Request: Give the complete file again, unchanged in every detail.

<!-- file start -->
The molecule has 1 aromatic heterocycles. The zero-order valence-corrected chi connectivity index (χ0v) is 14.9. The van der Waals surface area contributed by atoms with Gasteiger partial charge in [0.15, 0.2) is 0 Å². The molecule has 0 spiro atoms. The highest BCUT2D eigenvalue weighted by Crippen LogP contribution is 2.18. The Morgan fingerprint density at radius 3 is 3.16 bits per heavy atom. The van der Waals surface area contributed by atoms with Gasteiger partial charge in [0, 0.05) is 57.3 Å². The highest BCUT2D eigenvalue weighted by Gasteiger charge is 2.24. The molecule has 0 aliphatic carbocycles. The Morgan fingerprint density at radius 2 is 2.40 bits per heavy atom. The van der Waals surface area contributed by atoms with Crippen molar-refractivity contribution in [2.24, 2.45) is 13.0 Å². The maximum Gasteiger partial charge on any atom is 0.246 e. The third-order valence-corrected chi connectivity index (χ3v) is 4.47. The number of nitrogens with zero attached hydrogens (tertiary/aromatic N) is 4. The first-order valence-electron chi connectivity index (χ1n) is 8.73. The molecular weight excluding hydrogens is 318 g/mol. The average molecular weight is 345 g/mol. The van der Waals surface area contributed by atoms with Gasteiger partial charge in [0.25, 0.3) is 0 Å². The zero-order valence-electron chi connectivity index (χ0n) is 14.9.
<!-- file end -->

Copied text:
The molecule has 1 aromatic heterocycles. The zero-order valence-corrected chi connectivity index (χ0v) is 14.9. The van der Waals surface area contributed by atoms with Gasteiger partial charge in [0.15, 0.2) is 0 Å². The molecule has 0 spiro atoms. The highest BCUT2D eigenvalue weighted by Crippen LogP contribution is 2.18. The Morgan fingerprint density at radius 3 is 3.16 bits per heavy atom. The van der Waals surface area contributed by atoms with Gasteiger partial charge in [0, 0.05) is 57.3 Å². The highest BCUT2D eigenvalue weighted by Gasteiger charge is 2.24. The molecule has 0 aliphatic carbocycles. The Morgan fingerprint density at radius 2 is 2.40 bits per heavy atom. The van der Waals surface area contributed by atoms with Crippen molar-refractivity contribution in [2.24, 2.45) is 13.0 Å². The maximum Gasteiger partial charge on any atom is 0.246 e. The third-order valence-corrected chi connectivity index (χ3v) is 4.47. The number of nitrogens with zero attached hydrogens (tertiary/aromatic N) is 4. The first-order valence-electron chi connectivity index (χ1n) is 8.73. The molecular weight excluding hydrogens is 318 g/mol. The average molecular weight is 345 g/mol. The van der Waals surface area contributed by atoms with Gasteiger partial charge in [0.25, 0.3) is 0 Å². The zero-order valence-electron chi connectivity index (χ0n) is 14.9.